Sony Corp. Wants to Know: Will You Watch Movies With Ads?

A new deal with NBCUniversal will bring 140 movies to Sony Corp.'s Crackle streaming service, but you'll have to tolerate ads to get the titles.

Apr 8, 2014 at 6:15PM

Soon you'll be able to stream more movies. Sony Corp. (NYSE:SNE) has struck a deal to bring more than 140 Universal Pictures movies to its Crackle streaming service. There's just one catch: You'll have to bear with ads if you want to watch. Fool contributor Tim Beyers explains the implications in the following video.

Crackle is to Sony what Hulu is to Walt Disney, Twenty-First Century Fox, and Comcast. The difference? Whereas Hulu tends to focus on TV shows, Crackle tends to broadcast Sony Pictures movies and internally produced originals, such as Jerry Seinfeld's Comedians in Cars Getting Coffee.

With the NBCUniversal deal, Crackle expands its streaming footprint. But the expansion isn't without risk, Tim says. Crackle is entirely free and ad-supported, which means if you tune in to watch the Miami Vice or King Kong reboots, or Academy Award-winning biopic Ray, you'll need to bear with ads -- just as you would watching on broadcast TV.

Tim doesn't believe that's a workable strategy. Why? Viewers have become accustomed to uninterrupted, ad-free viewing of long-form streamed content. Netflix and similar pay-TV services have made sure of that.

Now it's your turn to weigh in. Do you expect the NBCUniversal deal to help Crackle and Sony? Please watch the video to get the full story, and then leave a comment to let us know what you think, including whether you would buy, sell, or short Sony stock at current prices.

Will you be among the few to profit when Hollywood's business model falls apart?
Sony's ongoing experiment with Crackle is emblematic of a wider shift in the entertainment business, and three companies you can invest in right now are poised to claim the lion's share of the $2.2 trillion that's up for grabs. Are you bold enough to bet on them? Click here for their names. Hint: They're not Netflix, Google, and Apple


Tim Beyers is a member of the Motley Fool Rule Breakers stock-picking team and the Motley Fool Supernova Odyssey I mission. He owned shares of Apple, Google (A and C shares), Netflix, and Walt Disney at the time of publication. Check out Tim's Web home and portfolio holdings, or connect with him on Google+Tumblr, or Twitter, where he goes by @milehighfool. You can also get his insights delivered directly to your RSS reader.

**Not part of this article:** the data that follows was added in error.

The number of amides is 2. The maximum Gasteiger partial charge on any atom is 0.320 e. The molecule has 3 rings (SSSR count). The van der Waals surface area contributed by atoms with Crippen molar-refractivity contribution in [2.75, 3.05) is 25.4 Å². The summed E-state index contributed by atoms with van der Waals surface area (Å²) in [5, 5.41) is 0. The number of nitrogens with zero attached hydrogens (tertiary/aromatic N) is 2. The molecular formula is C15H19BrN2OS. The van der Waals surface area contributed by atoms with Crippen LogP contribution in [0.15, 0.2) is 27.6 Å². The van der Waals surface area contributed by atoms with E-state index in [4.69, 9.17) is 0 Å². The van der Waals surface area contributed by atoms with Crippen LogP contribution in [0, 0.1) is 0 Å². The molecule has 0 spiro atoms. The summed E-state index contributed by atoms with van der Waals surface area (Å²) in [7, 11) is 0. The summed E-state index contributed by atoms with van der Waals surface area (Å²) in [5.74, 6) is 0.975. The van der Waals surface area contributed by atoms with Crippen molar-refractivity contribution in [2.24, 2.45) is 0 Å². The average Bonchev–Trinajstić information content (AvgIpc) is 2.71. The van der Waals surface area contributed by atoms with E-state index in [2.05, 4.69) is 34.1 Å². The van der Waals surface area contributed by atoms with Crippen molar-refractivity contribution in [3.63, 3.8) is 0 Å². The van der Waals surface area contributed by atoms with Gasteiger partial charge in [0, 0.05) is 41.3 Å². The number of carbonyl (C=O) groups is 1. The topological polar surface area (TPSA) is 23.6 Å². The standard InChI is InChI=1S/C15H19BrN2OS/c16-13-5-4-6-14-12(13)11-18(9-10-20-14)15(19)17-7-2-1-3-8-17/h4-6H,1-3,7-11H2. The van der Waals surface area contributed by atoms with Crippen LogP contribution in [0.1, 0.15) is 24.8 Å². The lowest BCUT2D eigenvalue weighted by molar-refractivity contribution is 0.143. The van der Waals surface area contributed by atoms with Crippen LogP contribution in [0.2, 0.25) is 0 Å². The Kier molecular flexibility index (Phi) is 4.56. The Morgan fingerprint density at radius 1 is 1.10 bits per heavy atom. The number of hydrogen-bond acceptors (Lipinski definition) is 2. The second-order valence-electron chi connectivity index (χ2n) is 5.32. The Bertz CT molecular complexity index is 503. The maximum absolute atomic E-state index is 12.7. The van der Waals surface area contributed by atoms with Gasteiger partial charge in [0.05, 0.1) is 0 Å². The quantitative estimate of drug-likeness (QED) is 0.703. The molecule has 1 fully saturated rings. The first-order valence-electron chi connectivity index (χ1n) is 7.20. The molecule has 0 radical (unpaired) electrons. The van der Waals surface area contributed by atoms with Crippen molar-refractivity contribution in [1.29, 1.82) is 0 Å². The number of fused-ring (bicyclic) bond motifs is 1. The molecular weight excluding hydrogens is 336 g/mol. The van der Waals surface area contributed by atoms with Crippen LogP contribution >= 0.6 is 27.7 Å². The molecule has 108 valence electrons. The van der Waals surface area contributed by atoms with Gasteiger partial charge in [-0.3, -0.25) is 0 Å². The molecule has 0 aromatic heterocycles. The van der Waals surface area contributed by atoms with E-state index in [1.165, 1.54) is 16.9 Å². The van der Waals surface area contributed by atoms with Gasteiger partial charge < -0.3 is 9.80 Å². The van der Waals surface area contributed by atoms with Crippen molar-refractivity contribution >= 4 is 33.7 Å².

The Motley Fool recommends and owns shares of Apple, Google (A and C shares), Netflix, and Walt Disney. Try any of our Foolish newsletter services free for 30 days. We Fools don't all hold the same opinions, but we all believe that considering a diverse range of insights makes us better investors. The Motley Fool has a disclosure policy.

4 in 5 Americans Are Ignoring Buffett's Warning

Don't be one of them.

Jun 12, 2015 at 5:01PM

Admitting fear is difficult.

So you can imagine how shocked I was to find out Warren Buffett recently told a select number of investors about the cutting-edge technology that's keeping him awake at night.

This past May, The Motley Fool sent 8 of its best stock analysts to Omaha, Nebraska to attend the Berkshire Hathaway annual shareholder meeting. CEO Warren Buffett and Vice Chairman Charlie Munger fielded questions for nearly 6 hours.
The catch was: Attendees weren't allowed to record any of it. No audio. No video. 

Our team of analysts wrote down every single word Buffett and Munger uttered. Over 16,000 words. But only two words stood out to me as I read the detailed transcript of the event: "Real threat."

That's how Buffett responded when asked about this emerging market that is already expected to be worth more than $2 trillion in the U.S. alone. Google has already put some of its best engineers behind the technology powering this trend. 

The amazing thing is, while Buffett may be nervous, the rest of us can invest in this new industry BEFORE the old money realizes what hit them.

KPMG advises we're "on the cusp of revolutionary change" coming much "sooner than you think."

Even one legendary MIT professor had to recant his position that the technology was "beyond the capability of computer science." (He recently confessed to The Wall Street Journal that he's now a believer and amazed "how quickly this technology caught on.")

Yet according to one J.D. Power and Associates survey, only 1 in 5 Americans are even interested in this technology, much less ready to invest in it. Needless to say, you haven't missed your window of opportunity. 

Think about how many amazing technologies you've watched soar to new heights while you kick yourself thinking, "I knew about that technology before everyone was talking about it, but I just sat on my hands." 

Don't let that happen again. This time, it should be your family telling you, "I can't believe you knew about and invested in that technology so early on."

That's why I hope you take just a few minutes to access the exclusive research our team of analysts has put together on this industry and the one stock positioned to capitalize on this major shift.

Click here to learn about this incredible technology before Buffett stops being scared and starts buying!

David Hanson owns shares of Berkshire Hathaway and American Express. The Motley Fool recommends and owns shares of Berkshire Hathaway, Google, and Coca-Cola.We Fools don't all hold the same opinions, but we all believe that considering a diverse range of insights makes us better investors. The Motley Fool has a disclosure policy.

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